But please pick up your refuse afterwards because this is the Department of Agriculture Hall and as you know, Agriculture carries a lot of weight at this university.
Doney: That’s great.
Tortorice: Well, you know, he was, I wouldn’t say he was authoritarian, but he was authoritative. And what he was trying to do was to get you to argue with him essentially, he loved people to disagree.
Borkin: Yeah, he tested.
Tortorice: He tried to get you to disagree.
Tortorice: that’s hard when you’re 18-years-old.
Borkin: It is with someone like him. Right. I didn’t yeah.
Doney: So after you’ve graduated, how did your history degree influence your subsequent career?
Borkin: Well, I, I was seriously considering going into graduate school in history. And, and I remember talking to Professor Mosse about that. And he said, you know, you’re going to have to learn French and German. And that just killed it for me because I wasn’t about to begin learning French and German to the extent that I’d have to be able to read it and write it and let alone speak it. So I took the easy route out and went into my father’s business back in Milwaukee selling industrial tools to machine shops and small factories. And, but the study of history, reading history books has been with me ever since. I think that understanding how history works and the dialectic has helped me deal with the world around me. And I think even today when we’re entering, what is a kind of unique time in history in my life. Understanding that these kinds of periods have occurred before. Maybe not with the same forces working, but history working. And, and I remember from another one of those lectures, he said, at one point Mosse said, “everything is history” and I agree with that.
Doney: Yeah. Yeah, “everything is history,” and “what man is only history tells.” All right. Let’s jump into, let’s switch gears and talk a little bit about the class.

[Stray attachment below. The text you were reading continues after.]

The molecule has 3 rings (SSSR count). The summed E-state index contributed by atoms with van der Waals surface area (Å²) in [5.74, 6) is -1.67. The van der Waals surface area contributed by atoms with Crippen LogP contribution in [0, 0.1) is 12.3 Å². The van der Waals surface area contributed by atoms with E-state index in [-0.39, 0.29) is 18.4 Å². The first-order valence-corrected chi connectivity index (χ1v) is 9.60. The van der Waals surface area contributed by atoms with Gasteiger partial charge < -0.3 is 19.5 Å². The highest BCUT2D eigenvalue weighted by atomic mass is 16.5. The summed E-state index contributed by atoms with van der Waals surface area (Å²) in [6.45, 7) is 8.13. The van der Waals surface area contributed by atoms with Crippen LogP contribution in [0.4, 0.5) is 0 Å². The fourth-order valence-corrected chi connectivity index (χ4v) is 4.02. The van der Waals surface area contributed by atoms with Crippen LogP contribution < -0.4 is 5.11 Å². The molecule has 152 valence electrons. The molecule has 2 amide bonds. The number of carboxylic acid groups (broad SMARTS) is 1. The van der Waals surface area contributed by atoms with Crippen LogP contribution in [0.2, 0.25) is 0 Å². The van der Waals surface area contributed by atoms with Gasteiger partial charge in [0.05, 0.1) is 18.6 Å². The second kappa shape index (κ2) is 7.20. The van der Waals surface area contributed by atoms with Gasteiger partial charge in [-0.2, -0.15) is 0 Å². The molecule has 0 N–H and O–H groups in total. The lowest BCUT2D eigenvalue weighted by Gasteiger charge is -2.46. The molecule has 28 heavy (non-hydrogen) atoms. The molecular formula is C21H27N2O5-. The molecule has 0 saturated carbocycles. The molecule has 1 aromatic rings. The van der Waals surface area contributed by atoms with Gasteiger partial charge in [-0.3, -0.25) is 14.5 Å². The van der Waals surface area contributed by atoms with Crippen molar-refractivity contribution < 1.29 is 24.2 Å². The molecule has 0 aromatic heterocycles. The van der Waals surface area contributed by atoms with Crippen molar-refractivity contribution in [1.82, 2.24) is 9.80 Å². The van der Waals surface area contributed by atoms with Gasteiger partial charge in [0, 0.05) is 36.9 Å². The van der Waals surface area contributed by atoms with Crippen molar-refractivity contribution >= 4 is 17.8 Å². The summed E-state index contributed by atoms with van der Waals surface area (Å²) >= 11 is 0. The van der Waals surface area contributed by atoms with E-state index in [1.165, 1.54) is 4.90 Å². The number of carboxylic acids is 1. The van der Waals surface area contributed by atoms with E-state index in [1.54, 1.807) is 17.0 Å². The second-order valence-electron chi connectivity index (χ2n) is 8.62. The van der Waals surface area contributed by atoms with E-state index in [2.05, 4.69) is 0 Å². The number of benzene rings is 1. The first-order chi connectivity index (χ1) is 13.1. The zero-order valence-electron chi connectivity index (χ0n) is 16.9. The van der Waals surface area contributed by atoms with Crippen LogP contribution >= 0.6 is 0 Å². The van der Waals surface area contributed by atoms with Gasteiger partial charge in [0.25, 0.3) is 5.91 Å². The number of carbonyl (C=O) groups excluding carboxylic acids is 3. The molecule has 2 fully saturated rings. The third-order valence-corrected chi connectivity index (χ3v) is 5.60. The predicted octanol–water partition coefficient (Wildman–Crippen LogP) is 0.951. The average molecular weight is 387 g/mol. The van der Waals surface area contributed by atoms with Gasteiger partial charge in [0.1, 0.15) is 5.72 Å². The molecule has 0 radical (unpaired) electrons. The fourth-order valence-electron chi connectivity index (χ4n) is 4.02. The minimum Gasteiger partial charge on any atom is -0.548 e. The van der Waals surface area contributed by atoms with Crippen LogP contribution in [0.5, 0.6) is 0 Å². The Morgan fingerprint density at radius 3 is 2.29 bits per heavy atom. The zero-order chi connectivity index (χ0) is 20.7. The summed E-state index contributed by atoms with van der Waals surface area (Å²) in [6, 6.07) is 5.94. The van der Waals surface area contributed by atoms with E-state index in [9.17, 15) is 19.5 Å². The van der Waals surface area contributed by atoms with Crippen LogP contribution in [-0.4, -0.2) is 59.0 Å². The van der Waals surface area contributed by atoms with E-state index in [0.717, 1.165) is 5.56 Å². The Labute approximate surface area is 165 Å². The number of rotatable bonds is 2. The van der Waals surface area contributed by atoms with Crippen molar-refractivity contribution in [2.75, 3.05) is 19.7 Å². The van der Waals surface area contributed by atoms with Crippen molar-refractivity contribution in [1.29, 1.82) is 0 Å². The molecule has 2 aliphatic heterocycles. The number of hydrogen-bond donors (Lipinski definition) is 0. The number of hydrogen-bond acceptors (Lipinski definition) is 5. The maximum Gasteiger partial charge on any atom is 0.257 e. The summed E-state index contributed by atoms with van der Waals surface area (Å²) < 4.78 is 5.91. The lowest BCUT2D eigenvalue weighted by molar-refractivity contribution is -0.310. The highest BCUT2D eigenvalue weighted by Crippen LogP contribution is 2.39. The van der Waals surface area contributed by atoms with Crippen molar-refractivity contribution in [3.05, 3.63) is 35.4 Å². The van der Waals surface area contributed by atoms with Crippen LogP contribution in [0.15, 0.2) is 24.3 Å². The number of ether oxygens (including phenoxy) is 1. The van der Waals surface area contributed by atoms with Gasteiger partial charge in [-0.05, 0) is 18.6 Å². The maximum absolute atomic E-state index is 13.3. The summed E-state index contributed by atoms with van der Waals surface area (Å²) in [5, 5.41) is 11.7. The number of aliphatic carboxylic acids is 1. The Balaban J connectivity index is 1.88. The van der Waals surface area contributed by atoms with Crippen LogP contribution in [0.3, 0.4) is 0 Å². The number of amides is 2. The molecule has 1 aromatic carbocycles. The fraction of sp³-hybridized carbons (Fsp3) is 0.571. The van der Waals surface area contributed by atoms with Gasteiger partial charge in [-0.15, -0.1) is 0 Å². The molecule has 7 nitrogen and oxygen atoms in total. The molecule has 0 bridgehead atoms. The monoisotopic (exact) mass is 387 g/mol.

Doney: How did you hear about the class?
Borkin: I heard about it from my friend, an old classmate, Mark Shumow, who had taken the class, I think, a year ago maybe. And we had gotten together.
And he mentioned it. And so that’s, I explored it and looked into it.
Doney: Great. So he must have been in the European cultural history course?
Borkin: Well, didn’t, you teach this class, this racism class last fall? I think he was in that.
Doney: Right, in that pilot version.
Borkin: Was that the pilot?
Borkin: Oh, I didn’t know it was the pilot, okay.
Doney: Yeah, it was a very small group.
Doney: Then we expanded it.
Borkin: Okay. So when I took it, it was the second time out. Okay. So he took the pilot. Okay. Yeah.
Doney: All right, so which lecture from Racism, Antisemitism in the Fate of Liberalism stood out most to you?
Borkin: Well. You know, there was a couple that I think stood out and I don’t remember which ones they were in sequence. But the one that really dove into the mechanics of implementation of Nazi idea, Nazi ideology. And the, the way the Nazis used the divisions within the Jewish society and the way they manipulated people to really fight one another in order to reach their goal, which was the elimination of all Jews. So just the reality of that and reading that and hearing him talk through that in a very kind of logical way was powerful and really struck me. And it was, it was hard to, and I think I wrote this in my reflection from that class. So, so that was, that was, I think, one of the most powerful lectures. Another lecture, and I don’t think it was in the same one was, I thought was when he was really funny. And and this is where he kind of takes on a different, he’s still authoritative. But so when he talked about being in Milwaukee and talking to some Jewish leaders, and the Jewish leaders were all concerned about rising antisemitism and what they can do about it. And they were wringing their hands. And he said, oh, I’m trying to remember now, it’ll come back to me. Oh, he said to to these Jewish leaders in Milwaukee: “stop kvetching and beat them up!” Yeah. Yeah.